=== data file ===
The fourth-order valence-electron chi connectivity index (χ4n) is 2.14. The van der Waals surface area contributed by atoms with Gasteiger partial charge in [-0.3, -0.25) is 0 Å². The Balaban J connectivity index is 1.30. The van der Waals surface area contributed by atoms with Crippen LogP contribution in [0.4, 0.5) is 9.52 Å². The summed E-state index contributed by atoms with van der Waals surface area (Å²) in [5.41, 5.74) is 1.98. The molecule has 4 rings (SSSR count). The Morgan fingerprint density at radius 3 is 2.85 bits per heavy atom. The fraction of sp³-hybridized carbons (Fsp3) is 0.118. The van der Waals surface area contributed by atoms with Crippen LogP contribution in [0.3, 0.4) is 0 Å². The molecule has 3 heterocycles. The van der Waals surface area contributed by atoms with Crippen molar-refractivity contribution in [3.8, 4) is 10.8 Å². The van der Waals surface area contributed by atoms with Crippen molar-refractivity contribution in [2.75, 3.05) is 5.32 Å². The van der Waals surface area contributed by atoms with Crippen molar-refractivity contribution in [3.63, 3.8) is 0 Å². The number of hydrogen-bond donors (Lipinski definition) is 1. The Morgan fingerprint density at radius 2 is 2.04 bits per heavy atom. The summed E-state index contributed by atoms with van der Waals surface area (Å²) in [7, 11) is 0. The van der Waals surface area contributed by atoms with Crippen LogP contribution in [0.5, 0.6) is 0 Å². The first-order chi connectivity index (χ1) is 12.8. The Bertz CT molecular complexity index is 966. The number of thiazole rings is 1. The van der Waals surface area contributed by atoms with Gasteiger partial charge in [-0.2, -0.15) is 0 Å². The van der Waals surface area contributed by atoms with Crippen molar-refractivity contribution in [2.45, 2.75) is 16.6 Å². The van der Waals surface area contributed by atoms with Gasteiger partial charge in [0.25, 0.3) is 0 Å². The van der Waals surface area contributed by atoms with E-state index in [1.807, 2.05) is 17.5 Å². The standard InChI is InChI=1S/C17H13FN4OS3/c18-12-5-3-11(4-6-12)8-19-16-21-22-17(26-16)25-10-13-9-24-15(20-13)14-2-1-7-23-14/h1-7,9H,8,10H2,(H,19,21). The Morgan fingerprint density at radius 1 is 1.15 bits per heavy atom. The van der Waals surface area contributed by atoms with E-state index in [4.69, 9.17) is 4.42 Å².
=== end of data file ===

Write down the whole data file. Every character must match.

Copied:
The fourth-order valence-electron chi connectivity index (χ4n) is 2.14. The van der Waals surface area contributed by atoms with Gasteiger partial charge in [-0.3, -0.25) is 0 Å². The Balaban J connectivity index is 1.30. The van der Waals surface area contributed by atoms with Crippen LogP contribution in [0.4, 0.5) is 9.52 Å². The summed E-state index contributed by atoms with van der Waals surface area (Å²) in [5.41, 5.74) is 1.98. The molecule has 4 rings (SSSR count). The Morgan fingerprint density at radius 3 is 2.85 bits per heavy atom. The fraction of sp³-hybridized carbons (Fsp3) is 0.118. The van der Waals surface area contributed by atoms with Crippen LogP contribution in [0.3, 0.4) is 0 Å². The molecule has 3 heterocycles. The van der Waals surface area contributed by atoms with Crippen molar-refractivity contribution in [3.8, 4) is 10.8 Å². The van der Waals surface area contributed by atoms with Crippen molar-refractivity contribution in [2.75, 3.05) is 5.32 Å². The van der Waals surface area contributed by atoms with Crippen molar-refractivity contribution in [3.63, 3.8) is 0 Å². The number of hydrogen-bond donors (Lipinski definition) is 1. The Morgan fingerprint density at radius 2 is 2.04 bits per heavy atom. The summed E-state index contributed by atoms with van der Waals surface area (Å²) in [7, 11) is 0. The van der Waals surface area contributed by atoms with Crippen LogP contribution in [0.5, 0.6) is 0 Å². The first-order chi connectivity index (χ1) is 12.8. The Bertz CT molecular complexity index is 966. The number of thiazole rings is 1. The van der Waals surface area contributed by atoms with Gasteiger partial charge in [-0.2, -0.15) is 0 Å². The van der Waals surface area contributed by atoms with Crippen molar-refractivity contribution in [2.45, 2.75) is 16.6 Å². The van der Waals surface area contributed by atoms with Gasteiger partial charge in [0.25, 0.3) is 0 Å². The van der Waals surface area contributed by atoms with E-state index in [1.807, 2.05) is 17.5 Å². The standard InChI is InChI=1S/C17H13FN4OS3/c18-12-5-3-11(4-6-12)8-19-16-21-22-17(26-16)25-10-13-9-24-15(20-13)14-2-1-7-23-14/h1-7,9H,8,10H2,(H,19,21). The Morgan fingerprint density at radius 1 is 1.15 bits per heavy atom. The van der Waals surface area contributed by atoms with E-state index in [4.69, 9.17) is 4.42 Å².